The Toyota Prius is a car. The XL1 is a transporter.

Already pared down to a catalogue of lightweight, sophisticated components rendered from carbon fibre, magnesium and aluminium, the XL1 lacks those useful pieces of hardware that attentive drivers know as mirrors. Volkswagen compensates for this seeming handicap with two cameras integrated into each of the XL1’s butterfly-hinge doors, which gaze rearward along the car's flanks and send real-time video to two door-mounted cabin screens. The cameras also do a respectable job of capturing the rear view, eliminating the need for a mirror on the windshield.

The XL1 giveth and the XL1 taketh away, and this is the fundamental dynamic at work in VW’s 261mpg marvel. Get an Audi-calibre steering wheel, lose the power-assisted steering; get the lowest aerodynamic drag of any production car in the world, lose the side-view mirrors; get an injection-moulded, carbon-fibre-reinforced-polymer (CFRP) substructure, lose any semblance of sound insulation. Such are the trade-offs in a time machine.

Because the XL1 is most assuredly from the future.

The diesel-electric hybrid was made available for brief drives on 25 June around Volkswagen’s headquarters in Wolfsburg, Germany, where the first examples emerged from a genesis that began in 2002 with the 1-Litre concept car. XL1s pictured here are among an initial run of 50, and VW has committed to building 250.

From any angle, the XL1 sooner evokes a 1930s streamliner locomotive than it does a passenger car. It perches on narrow Michelin tires, with rear wheels mounted to a shorter axle than those up front, imparting a gawkier, more nose-heavy stance than any other virtue-mobile on the road. The Toyota Prius is a car. The XL1 is a transporter.

Settling into one of the vehicle’s two carbon fibre seats – slightly offset to prevent shoulders from bumping – the sci-fi overtones soften. Here is a tight-diameter, leather-wrapped steering wheel, here a cluster of analogue gauges, here a radio scanner and climate control knobs. No question, you are in a car.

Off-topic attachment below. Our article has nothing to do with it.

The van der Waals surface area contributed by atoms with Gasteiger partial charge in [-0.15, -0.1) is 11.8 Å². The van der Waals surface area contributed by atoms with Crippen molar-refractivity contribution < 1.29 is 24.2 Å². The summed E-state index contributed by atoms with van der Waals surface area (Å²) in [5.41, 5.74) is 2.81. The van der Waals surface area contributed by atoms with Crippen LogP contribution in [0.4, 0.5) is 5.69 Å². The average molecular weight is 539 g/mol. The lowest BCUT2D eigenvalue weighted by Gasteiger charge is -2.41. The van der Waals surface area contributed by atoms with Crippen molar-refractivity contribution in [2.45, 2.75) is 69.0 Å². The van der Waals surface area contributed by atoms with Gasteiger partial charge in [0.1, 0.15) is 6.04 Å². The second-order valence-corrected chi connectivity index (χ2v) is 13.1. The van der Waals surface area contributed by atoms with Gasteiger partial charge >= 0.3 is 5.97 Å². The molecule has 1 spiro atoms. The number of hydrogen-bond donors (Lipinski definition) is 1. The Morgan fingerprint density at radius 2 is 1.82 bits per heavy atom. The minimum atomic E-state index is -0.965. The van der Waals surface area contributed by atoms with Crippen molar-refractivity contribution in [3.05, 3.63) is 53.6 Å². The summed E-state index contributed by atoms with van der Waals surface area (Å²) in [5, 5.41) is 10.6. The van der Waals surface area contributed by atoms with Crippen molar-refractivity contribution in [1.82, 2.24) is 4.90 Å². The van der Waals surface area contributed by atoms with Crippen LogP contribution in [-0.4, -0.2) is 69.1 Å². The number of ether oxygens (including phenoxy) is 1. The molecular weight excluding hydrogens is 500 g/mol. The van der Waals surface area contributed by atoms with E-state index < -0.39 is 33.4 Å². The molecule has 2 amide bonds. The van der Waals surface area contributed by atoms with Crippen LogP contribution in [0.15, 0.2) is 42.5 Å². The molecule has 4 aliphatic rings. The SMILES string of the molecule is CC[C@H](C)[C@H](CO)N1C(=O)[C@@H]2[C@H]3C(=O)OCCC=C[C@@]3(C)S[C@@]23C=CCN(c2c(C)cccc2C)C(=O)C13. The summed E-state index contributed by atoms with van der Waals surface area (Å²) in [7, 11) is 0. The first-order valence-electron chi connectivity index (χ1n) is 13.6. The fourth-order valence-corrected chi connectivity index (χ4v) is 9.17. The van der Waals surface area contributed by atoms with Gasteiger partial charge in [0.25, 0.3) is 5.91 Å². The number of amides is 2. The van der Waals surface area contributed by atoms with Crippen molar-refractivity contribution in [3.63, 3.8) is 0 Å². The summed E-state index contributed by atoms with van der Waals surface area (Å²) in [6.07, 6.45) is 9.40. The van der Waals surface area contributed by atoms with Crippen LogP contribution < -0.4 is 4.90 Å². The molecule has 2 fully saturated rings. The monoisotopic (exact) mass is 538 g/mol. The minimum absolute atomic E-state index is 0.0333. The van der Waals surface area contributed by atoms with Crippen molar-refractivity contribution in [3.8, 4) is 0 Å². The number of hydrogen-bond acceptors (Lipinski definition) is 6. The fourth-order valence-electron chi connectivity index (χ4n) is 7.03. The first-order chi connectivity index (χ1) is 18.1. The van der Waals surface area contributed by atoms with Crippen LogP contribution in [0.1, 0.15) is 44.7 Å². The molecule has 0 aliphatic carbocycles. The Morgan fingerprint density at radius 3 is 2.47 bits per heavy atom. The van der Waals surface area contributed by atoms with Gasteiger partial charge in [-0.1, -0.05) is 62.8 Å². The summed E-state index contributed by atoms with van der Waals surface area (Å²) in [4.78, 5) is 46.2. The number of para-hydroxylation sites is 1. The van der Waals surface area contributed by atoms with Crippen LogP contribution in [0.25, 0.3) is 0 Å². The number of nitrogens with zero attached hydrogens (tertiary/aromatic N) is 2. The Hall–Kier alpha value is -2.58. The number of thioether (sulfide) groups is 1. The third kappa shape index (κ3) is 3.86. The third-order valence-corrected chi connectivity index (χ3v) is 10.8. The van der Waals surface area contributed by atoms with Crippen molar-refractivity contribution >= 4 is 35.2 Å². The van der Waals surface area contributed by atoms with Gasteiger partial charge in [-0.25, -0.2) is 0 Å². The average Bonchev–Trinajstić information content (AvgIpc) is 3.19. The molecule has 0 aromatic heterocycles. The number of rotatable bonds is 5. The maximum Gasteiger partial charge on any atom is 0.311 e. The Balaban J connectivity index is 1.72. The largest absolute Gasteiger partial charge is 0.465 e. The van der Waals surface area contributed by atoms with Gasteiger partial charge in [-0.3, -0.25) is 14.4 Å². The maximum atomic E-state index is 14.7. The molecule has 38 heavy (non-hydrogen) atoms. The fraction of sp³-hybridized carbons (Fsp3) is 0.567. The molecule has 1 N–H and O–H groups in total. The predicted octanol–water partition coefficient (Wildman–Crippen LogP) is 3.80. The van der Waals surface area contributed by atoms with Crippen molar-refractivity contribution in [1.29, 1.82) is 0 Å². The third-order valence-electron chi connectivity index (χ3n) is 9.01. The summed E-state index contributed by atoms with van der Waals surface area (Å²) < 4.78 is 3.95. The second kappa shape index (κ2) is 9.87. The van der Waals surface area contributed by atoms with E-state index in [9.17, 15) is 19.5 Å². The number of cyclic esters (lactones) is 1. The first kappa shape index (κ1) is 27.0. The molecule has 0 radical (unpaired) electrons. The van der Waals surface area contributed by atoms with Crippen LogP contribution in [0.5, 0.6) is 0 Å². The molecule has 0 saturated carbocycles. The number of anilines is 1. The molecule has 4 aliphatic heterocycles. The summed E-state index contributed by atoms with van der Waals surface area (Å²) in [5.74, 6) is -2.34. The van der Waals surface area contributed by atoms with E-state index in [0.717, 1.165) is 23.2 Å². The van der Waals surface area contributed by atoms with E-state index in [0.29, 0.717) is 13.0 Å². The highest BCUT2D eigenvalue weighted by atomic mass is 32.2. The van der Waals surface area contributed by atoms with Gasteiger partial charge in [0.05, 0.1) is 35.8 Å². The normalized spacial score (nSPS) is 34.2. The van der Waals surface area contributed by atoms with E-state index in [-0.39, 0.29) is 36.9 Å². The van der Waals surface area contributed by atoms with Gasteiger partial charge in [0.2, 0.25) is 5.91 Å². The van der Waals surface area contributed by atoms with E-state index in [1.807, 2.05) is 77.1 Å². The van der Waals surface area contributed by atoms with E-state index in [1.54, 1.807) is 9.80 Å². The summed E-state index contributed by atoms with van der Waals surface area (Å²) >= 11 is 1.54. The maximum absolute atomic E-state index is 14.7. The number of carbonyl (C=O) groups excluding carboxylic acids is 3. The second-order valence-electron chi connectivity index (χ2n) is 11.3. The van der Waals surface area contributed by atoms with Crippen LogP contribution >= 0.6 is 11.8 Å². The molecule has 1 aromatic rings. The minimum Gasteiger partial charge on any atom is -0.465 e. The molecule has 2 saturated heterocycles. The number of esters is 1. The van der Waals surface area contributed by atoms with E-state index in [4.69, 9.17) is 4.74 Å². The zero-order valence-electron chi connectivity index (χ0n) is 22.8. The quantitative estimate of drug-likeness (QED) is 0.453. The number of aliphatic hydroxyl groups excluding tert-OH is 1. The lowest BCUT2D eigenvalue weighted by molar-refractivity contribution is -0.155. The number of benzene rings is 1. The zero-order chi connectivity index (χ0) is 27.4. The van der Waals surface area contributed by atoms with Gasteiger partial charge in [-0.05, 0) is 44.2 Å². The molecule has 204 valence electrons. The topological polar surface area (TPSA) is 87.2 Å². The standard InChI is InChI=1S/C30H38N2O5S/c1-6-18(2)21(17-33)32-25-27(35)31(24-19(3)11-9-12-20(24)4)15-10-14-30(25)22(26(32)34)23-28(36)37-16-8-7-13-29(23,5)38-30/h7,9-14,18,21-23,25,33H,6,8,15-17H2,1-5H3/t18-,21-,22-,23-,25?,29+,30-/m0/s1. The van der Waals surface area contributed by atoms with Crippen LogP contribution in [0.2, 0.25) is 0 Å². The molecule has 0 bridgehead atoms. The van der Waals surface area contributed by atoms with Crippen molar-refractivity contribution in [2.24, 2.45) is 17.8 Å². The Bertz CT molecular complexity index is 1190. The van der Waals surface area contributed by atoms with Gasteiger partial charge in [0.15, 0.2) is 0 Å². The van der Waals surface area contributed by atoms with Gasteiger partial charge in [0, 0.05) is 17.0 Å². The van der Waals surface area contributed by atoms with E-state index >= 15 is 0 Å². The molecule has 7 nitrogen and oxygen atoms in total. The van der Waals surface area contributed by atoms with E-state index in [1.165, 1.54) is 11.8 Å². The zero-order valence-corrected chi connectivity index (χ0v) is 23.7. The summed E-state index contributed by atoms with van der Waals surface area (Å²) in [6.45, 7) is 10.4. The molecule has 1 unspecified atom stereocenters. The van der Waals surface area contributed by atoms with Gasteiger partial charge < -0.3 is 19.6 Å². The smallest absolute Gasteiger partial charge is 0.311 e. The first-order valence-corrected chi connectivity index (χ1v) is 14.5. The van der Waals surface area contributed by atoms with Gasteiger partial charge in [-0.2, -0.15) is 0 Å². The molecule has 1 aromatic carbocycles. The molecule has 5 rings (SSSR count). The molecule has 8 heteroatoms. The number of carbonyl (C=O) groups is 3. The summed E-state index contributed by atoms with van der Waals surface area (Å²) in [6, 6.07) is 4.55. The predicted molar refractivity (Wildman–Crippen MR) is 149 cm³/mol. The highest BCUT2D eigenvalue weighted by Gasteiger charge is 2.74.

Drivers of battery-electric and plug-in hybrid vehicles would find nothing extraordinary about the XL1’s startup sequence. Press the start button and watch the gauges illuminate. Pull the dual-clutch transmission into gear, apply light throttle and the XL1 builds speed under purely electric power, albeit with half the alacrity of modestly powered EVs like the Nissan Leaf. Tromp on the accelerator and a .8-litre two-cylinder diesel engine joins in with a gurgle. When all electricity is spent after a manufacturer-estimated 31 miles, the diesel engine feeds power back into the battery.

The XL1 is in no hurry, but it keeps pace with traffic on the perimeter roads and roundabouts outside VW’s sprawling campus. The entire powertrain is housed mid-ships, so the driver senses engine and motor noise directly behind those handsome carbon fibre seats. If there is anything jarring about the XL1’s repertoire, it is the sandpaper-on-chalkboard clamour produced with every application of the ceramic disc brakes. A noise that the XL1 all but eliminates, though, is wind; at highway speeds, the loss of those aerodynamically unfriendly side-view mirrors never seems shrewder. Low-rolling-resistance Michelins do their best to fill the aural void, but they do not intrude to an unreasonable degree. The XL1 is a chatty little thing, yet you find yourself forgiving its faults because of that 261 number.

Volkswagen has tested the XL1 to 261mpg, a figure so gaudy that it recalibrates one’s conception of “good” fuel economy. In an industry quick to ballyhoo a 2mpg advantage over a competitor, the XL1’s fuel-economy rating is 500% better than that of a Toyota Prius C – a car deemed the greenest of 2013 by the American Council for an Energy Efficient Economy. Not for nothing is a “1” in the XL1’s name.

But that singularity also muddles the conversation. Volkswagen has affixed no price to the XL1, nor has it disclosed development costs. The first 50 cars are being loaned out gratis to urban planners, green entrepreneurs and futurists of all stripes in Germany for four-week periods, with the remaining 200 allocated for paying customers, also in Germany. Whether these customers build equity in their XL1s or only lease them, VW will not yet say, nor will the company comment on the XL1’s prospects for reaching other markets. Brand communications have all the transparency of encrypted diplomatic cables.

“Business case” is a phrase heard a lot around Wolfsburg. If the XL1’s virtuosity can be siphoned off in small, scalable doses to benefit the Golfs and Ups in the product portfolio, VW might deem its 1-Litre project a raging success. But the time machine is already built. It would be a shame not to do some exploring with it.

Vital stats: Volkswagen XL1

  • Base price: N/A
  • Price as tested: N/A
  • EPA fuel economy: N/A (manufacturer-estimated 261mpg combined)
  • Powertrain: .8-litre, 48-horsepower two-cylinder diesel engine, 5.5kWh, 27hp electric motor, seven-speed dual-clutch (DSG) automatic transmission
  • Standard equipment: carbon-fibre-reinforced-polymer safety cell, four-wheel ceramic disc brakes, park assist, Garmin navigation system
  • Major options: N/A